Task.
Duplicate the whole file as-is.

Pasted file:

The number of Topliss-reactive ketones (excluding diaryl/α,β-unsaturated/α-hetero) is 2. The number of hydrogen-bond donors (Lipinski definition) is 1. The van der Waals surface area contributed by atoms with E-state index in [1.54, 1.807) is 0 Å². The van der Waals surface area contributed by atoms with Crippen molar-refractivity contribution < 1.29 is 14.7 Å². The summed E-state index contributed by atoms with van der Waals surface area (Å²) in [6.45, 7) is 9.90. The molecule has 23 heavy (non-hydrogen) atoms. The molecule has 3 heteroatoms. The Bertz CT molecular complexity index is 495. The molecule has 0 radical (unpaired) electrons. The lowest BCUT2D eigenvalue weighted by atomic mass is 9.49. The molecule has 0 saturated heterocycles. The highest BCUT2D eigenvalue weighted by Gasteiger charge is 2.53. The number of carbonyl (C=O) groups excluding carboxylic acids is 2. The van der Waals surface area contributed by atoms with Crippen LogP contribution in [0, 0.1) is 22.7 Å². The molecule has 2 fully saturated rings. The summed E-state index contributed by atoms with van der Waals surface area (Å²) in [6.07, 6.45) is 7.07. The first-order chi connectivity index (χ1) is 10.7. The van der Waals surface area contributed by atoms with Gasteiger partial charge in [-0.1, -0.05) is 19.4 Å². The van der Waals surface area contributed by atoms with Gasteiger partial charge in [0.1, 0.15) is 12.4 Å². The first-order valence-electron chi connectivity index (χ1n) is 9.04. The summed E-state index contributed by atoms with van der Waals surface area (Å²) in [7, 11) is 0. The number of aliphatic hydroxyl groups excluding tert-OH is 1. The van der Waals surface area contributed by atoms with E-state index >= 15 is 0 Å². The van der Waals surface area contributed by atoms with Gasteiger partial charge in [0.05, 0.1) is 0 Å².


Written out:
The number of Topliss-reactive ketones (excluding diaryl/α,β-unsaturated/α-hetero) is 2. The number of hydrogen-bond donors (Lipinski definition) is 1. The van der Waals surface area contributed by atoms with E-state index in [1.54, 1.807) is 0 Å². The van der Waals surface area contributed by atoms with Crippen molar-refractivity contribution < 1.29 is 14.7 Å². The summed E-state index contributed by atoms with van der Waals surface area (Å²) in [6.45, 7) is 9.90. The molecule has 23 heavy (non-hydrogen) atoms. The molecule has 3 heteroatoms. The Bertz CT molecular complexity index is 495. The molecule has 0 radical (unpaired) electrons. The lowest BCUT2D eigenvalue weighted by atomic mass is 9.49. The molecule has 0 saturated heterocycles. The highest BCUT2D eigenvalue weighted by Gasteiger charge is 2.53. The number of carbonyl (C=O) groups excluding carboxylic acids is 2. The van der Waals surface area contributed by atoms with Crippen LogP contribution in [0, 0.1) is 22.7 Å². The molecule has 2 fully saturated rings. The summed E-state index contributed by atoms with van der Waals surface area (Å²) in [6.07, 6.45) is 7.07. The first-order chi connectivity index (χ1) is 10.7. The van der Waals surface area contributed by atoms with Gasteiger partial charge in [-0.1, -0.05) is 19.4 Å². The van der Waals surface area contributed by atoms with Gasteiger partial charge in [0.1, 0.15) is 12.4 Å². The first-order valence-electron chi connectivity index (χ1n) is 9.04. The summed E-state index contributed by atoms with van der Waals surface area (Å²) in [7, 11) is 0. The number of aliphatic hydroxyl groups excluding tert-OH is 1. The van der Waals surface area contributed by atoms with E-state index >= 15 is 0 Å². The van der Waals surface area contributed by atoms with Gasteiger partial charge in [0.05, 0.1) is 0 Å².